Sunday, May 8, 2011

Communication Questions ?

In the mid 80's I worked in industry. Colman Motor Products made sub-fractional DC electric motors and gear heads. From armature winding to hobbing helical gears, we went from raw stock to finished product.  The head engineer taught me the #1 problem in manufacturing was, "Communications!" and we made it our mission to communicate with everyone involved in the process. 5W2H (Who, What, Where, When, Why, How, How Much) was the creed and we lived it.

So let me communicate a story to you about the two pieces of wood below.

The South Wayne bridge committee communicated to me that they wanted to change the roofing material from steel to Cedar.  No problem just apply 5W2H, right? I started asking a lot of questions.  A Google search opened my eyes to the complexities of Cedar Roofing and related technical vocabulary.

I learned about, shingles vs shakes. Premium vs #1. Heavy vs medium. Sawn vs hand-split-sawn. Kiln dried vs CCA. 24" vs 18" length. 6d Stainless steel box nails vs hot dipped galvanized.  Under layment vs inter layment. Spaced sheathing vs solid sheathing. On and on it went. I decided I would need some samples of Cedar roofing material to better communicate with the committee. I communicated with a supplier online that offered free samples.
On 4-17-11,  I communicated my order for - 1 Hand-split Cedar Shakes / #1 Heavy 24"x 3/4" / Kiln Dried sample.

They sent me the sample on the right in the picture above. The sample had an ID tag right on it communicating it was just what I ordered.  To me it looked like a sawn Cedar shingle / #1  18"x 1/2" Kiln Dried sample. Along with the sample was a cover letter from the supplier that said, "I know that sometimes seeing a sample raises more questions than it answers." It sure did. These people are the experts, they are in the business. Could I have it wrong?
I communicated to the supplier my confusion and that I thought there was some mistake. For sure the sample was not 24" long or 3/4" thick but then a 2 x4 from the lumber yard is not 2" by 4" either. The shadow of a doubt crept into me mind. I communicated my doubt to the supplier and they said they would send out another sample.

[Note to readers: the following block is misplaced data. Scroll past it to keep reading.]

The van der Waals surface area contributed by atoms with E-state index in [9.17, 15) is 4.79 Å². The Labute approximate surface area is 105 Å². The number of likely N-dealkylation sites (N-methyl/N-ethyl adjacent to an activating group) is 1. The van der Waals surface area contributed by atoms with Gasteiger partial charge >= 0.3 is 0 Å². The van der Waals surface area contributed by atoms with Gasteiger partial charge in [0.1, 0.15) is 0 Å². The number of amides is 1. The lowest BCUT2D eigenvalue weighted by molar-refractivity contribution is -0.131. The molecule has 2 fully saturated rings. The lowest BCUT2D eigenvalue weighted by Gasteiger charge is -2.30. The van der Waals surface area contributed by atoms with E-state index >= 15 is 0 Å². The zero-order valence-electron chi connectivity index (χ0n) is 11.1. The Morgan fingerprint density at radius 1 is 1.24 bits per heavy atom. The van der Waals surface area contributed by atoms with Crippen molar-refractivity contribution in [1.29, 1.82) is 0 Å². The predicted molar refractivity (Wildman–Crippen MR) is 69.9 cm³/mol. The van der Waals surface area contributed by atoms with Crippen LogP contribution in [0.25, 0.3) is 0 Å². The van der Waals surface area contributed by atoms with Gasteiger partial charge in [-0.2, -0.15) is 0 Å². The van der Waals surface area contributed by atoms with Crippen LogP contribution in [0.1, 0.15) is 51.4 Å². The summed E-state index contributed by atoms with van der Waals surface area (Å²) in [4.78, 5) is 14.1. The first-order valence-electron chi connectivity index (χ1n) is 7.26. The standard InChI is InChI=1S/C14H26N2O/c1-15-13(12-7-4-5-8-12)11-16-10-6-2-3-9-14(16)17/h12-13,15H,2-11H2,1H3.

On 4-28-11 UPS brought the second sample, shown on the left. Looked like just what I ordered. However, when I looked at the invoice it called for Hand-Split Cedar Shakes / #1  Heavy  18" x 3/4" / Kiln Dried. This sample was 24" long! At the bottom of the invoice, high lighted in orange, to communicate some special instructions was written, "Please ensure right material is shipped to client."
The supplier was very nice when I communicated back to them my concerns. They said sometimes things get mixed up at the "sample warehouse" but a "real order" comes from the actual manufacturer and would be correct.  I communicated that I would like to try a third time get a free sample. This time a 24"  Sawn Cedar Ridge Cap (they come in 18" and 24"). They communicated that they would send it out.

Their cover letter communicated, "I know that sometimes seeing a sample raises more questions that it answers." and it did just that !

Making the 3/8 scale model  Roof Truss will take a lot of communications. Seeing the sample rafter and going through the process of making one will hopefully raise more questions. Questions are a great thing and the more Alex and Bruce ask the more they will learn.

Now we'll give it a try.

Tech Vocab - Run, Rise, Pitch, Center line, Blade Clips, Plumb Cut, Seat Cut, Birds Mouth, Primary Rafter , Secondary Rafter, Collar Tie, Cross Brace, Lateral Braces


  1. Well, there's nothing wrong in asking more questions to the suppliers about construction materials so that they can help you determine what best suits your structure. That would help make certain that the structural integrity of your building would stay strong.

    Santo Caridine

  2. Do you have friendly neighbors near your place? Asking them which materials would be good to use is a good tip. That’s what I’ve been doing since we moved in, and it helped us a lot. We were able to find some very good stores with cheap items. Well, it seems you chose some pretty good materials for your project. Good luck!

    Ronald Miller